Power Of Education: The Struggle Of Frederick Douglass

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In the excerpt of learning to read and write, Frederick Douglass describes the struggles he faced to read and write and the power of knowledge, which he used to escape from slavery. He describes the situations he had gone through for being an African American slave. His writings show is the cruelty of the slaveholders towards their slaves and the inhuman conditions they have faced. Douglass describes that the slaveholders were cold-hearted towards the slaves. All at once, Douglass needed his readers to understand that slavery is a cruel and vicious act.

Douglass described his mistress was a 'pious, warm, and tender-hearted,... comfort to every mourner in her reach'[37]. Initially, his mistress tutored him alphabets illegally because slaves were not allowed to go to school. Later, he described that his mistress was influenced by her husband and turned violent towards the slaves. During this excerpt, Douglass describes how his mistress modified from a warm-hearted, helpful woman to a cruel and mean person. His mistress never tutored him again besides, she used to get mad if she saw Douglass with a book.

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One of his audience were African Americans for most of his companions don't even recognize the importance of education. He wanted those slaves to understand the power of education. Throughout his narrative, Douglass explained how he used those children to teach him how to read and write in exchange for food. Douglass writes, 'Have not I as good a right to be free as you have?'[39]. He most likely chose these kids as his audience because he knew that sythose kids could change the future. He used to tell them that they will be free once they flip twenty-one but, he must be as a slave, throughout his life. This event could have been his method of convincing those young ones' that slavery is a cruel act and to look down on it so that they can change the lives of African Americans.

Douglass opens his excerpt by describing how his mistress changed from a nice-lady to a mean person. She used to get mad whenever she saw him with a book. He also described the white children he made friends with, so that they can help him how to learn to read and write. Douglass slowly started understanding the things going on around him, which he did not like it at all. One day, he met two white men who tried to encourage him to escape to be free. However, Douglass ignored them because he thought that could be a trap led by white people to catch the slaves while running away and return them to their masters. This shows us that Douglass had to go through a lot of trouble to learn to read and write.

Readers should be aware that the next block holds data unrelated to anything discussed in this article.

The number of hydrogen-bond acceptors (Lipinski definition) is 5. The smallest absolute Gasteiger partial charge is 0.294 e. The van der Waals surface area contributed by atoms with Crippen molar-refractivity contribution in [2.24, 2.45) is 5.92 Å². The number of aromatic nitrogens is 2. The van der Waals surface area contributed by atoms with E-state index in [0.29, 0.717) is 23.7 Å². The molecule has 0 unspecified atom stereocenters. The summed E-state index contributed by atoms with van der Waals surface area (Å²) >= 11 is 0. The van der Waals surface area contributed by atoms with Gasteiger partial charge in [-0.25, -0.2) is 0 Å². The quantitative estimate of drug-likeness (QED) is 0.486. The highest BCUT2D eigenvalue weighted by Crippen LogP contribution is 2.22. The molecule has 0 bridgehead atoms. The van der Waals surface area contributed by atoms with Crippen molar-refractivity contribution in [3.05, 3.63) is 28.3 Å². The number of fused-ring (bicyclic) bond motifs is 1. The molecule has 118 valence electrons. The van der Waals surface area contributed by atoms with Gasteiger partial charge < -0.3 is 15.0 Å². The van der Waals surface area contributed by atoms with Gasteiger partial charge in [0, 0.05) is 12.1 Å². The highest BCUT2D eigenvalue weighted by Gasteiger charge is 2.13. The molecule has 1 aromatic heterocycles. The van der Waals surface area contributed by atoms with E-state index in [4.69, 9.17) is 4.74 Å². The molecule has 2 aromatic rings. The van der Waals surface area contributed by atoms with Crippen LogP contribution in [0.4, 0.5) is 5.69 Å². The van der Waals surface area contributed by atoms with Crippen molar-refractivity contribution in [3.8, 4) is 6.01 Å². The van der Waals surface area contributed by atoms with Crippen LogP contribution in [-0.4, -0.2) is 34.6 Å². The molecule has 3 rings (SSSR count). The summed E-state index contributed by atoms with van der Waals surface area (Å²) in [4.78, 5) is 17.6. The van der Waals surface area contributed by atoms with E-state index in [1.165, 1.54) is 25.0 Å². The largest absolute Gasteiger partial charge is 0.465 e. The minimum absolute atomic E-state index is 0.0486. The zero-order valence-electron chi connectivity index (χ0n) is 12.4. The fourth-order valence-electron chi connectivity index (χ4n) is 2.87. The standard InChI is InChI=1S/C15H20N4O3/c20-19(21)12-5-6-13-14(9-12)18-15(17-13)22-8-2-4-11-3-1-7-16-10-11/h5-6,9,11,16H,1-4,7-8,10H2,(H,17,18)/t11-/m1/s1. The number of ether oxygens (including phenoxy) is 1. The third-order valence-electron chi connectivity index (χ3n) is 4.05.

Douglass expresses'I would then make the letter which I had been so fortunate as to learn, and ask him to beat that; In this way, I got a good many lessons in writing...' (Douglass 349). Douglass learned to write by challenging other kids that he knew more words than they do. He finally started making his own decisions, which made him discover who he was. Throughout the narrative, Douglass described that his slaveholders were against the education to slaves, because they believed that a slave should not be educated and independent.

'I was now about twelve years old, and the thought of being a slave for life began to bear heavenly upon my heart.' This shows us how difficult it was for a kid to undergo such situations. Douglass and his fellows had to face a lot of problems and inequality by their masters. Sometimes Douglass wished himself dead because he couldn't bear slavery anymore. .

Frederick Douglass knew that his only way to freedom was possible through education. He made education as his goal and started to work on it. Douglass also said whenever he was in a separate room, he was suspected of reading by his master. He started to lose his hopes until he found the word abolition. He used to pay attention whenever he heard the word. Educating himself made Douglass confident about his decisions and also made him think that he was close to freedom. Sometimes Douglass wished himself dead because he couldn't bear slavery anymore. 'Freedom now appeared, to disappear no more forever...[41]' Douglass was so confident that one day, he will be free from slavery. He started to see a new perspective of life.

Douglass was happy to understand that he was close to freedom, but at the same time, he wanted to revolt against the eduction because he believes that education made him able to understand the horrible facts of slavery.


Certainly, one of the purposes of the narrative is to tell the facts about slavery he faced and wanted people to stand against it. He was one of the few ex-slaves who got an opportunity to speak against slavery.

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Power Of Education: The Struggle Of Frederick Douglass. (2022, March 17). Edubirdie. Retrieved June 17, 2024, from https://edubirdie.com/examples/power-of-education-the-struggle-of-frederick-douglass/
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